After the first few issues, Bolling began to depart from the Archie formula, adding many characters who had no equivalent in the teen comic, mixing in fantasy, action-adventure and mystery, and changing the designs of the characters depending on what kind of story he was doing. (There must have been like six different Fred Andrews designs, ranging from a goofy dad to a rugged ex-football-star. I assume that Little Archie’s mom, being as she is the hottest person in Riverdale, keeps marrying different dudes and calling them all “Fred.”) He had no length limit on his stories, and never did a story conference on them; he would do some pages, send them to Harry Shorten or his successor, Richard Goldwater, for approval, and then ink and letter them himself. Among the characters he created were Ambrose, a kid who gets picked on and exploited by Little Archie and the other kids (he may have been an unconscious inspiration for Butters on South Park):
And the strangest pair of serio-comic villains ever, Mad Doctor Doom and Chester, a green-skinned mad scientist and a teenaged greaser out to conquer the world. Oh, and Mad Doctor Doom was introduced at virtually the same time as that other Doctor Doom; nobody knows who was created first.
Bolling’s work on Little Archie is often compared to Carl Barks’ on Donald Duck, and rightly: they’re both imaginative artist-writers whose work transcended the franchises they were working for. But his style is often quite different from Barks’. The word I once heard someone use to describe Bolling’s style is “mystical.” He’s preoccupied with the power of the natural world and the simple acceptance of the fantastic and inexplicable in everyday life. He was personally interested in reincarnation, and strongly connected with his childhood, which he saw as the most important part of his life: “I still worry about things I did in second grade,” he said.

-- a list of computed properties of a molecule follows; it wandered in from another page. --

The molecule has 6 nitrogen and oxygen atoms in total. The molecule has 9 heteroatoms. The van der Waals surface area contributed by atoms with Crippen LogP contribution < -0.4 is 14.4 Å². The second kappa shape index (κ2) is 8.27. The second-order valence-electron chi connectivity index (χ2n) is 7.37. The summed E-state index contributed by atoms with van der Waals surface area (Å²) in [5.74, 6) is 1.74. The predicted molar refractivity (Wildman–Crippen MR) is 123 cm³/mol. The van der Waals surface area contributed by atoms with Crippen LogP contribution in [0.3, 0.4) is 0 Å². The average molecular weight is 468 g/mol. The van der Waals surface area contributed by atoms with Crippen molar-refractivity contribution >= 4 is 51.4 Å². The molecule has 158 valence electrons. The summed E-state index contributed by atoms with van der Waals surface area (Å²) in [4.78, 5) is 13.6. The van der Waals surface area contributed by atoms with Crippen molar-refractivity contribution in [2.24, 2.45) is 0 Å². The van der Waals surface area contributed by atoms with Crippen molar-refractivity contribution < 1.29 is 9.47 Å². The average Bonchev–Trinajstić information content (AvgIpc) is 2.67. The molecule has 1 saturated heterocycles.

He also treats places and land as having a strength and character of their own; his stories abound in geographical references, including a map of all the specific place names he created for the previously-uncharted Riverdale. Barks is brash and extroverted; Bolling is strangely contemplative and a little melancholy even in slapstick stories, as if there’s an underlying sad reality that the kids can’t see: childhood is fantasy, growing up is reality, and the fantasy is about to come to an end. He even made this explicit in a story where the kids are horrified at the realization that, by some mysterious force, they will probably fall in love and get married when they grow up and there’s nothing they can do to stop it.
That’s why though Bolling is known for doing two types of stories, comedy and action-adventure, his very greatest stories are the ones that are sort of in-between, where regular reality has a dose of the supernatural just beneath it. His own favorite story is “The Long Walk”, which shows how much more rounded and interesting his characters are than their teen counterparts (Little Archie learns his lesson, but he acts with the thoughtless cruelty of a real little boy), but also uses the device of having three inanimate objects comment on the story like a Greek chorus. My own favorite Bolling is “Caramel Has a Tale”, where another one of his creations, Betty’s cat Caramel, starts talking to the kids, and tells the semi-realistic story of what cats have to go through to survive.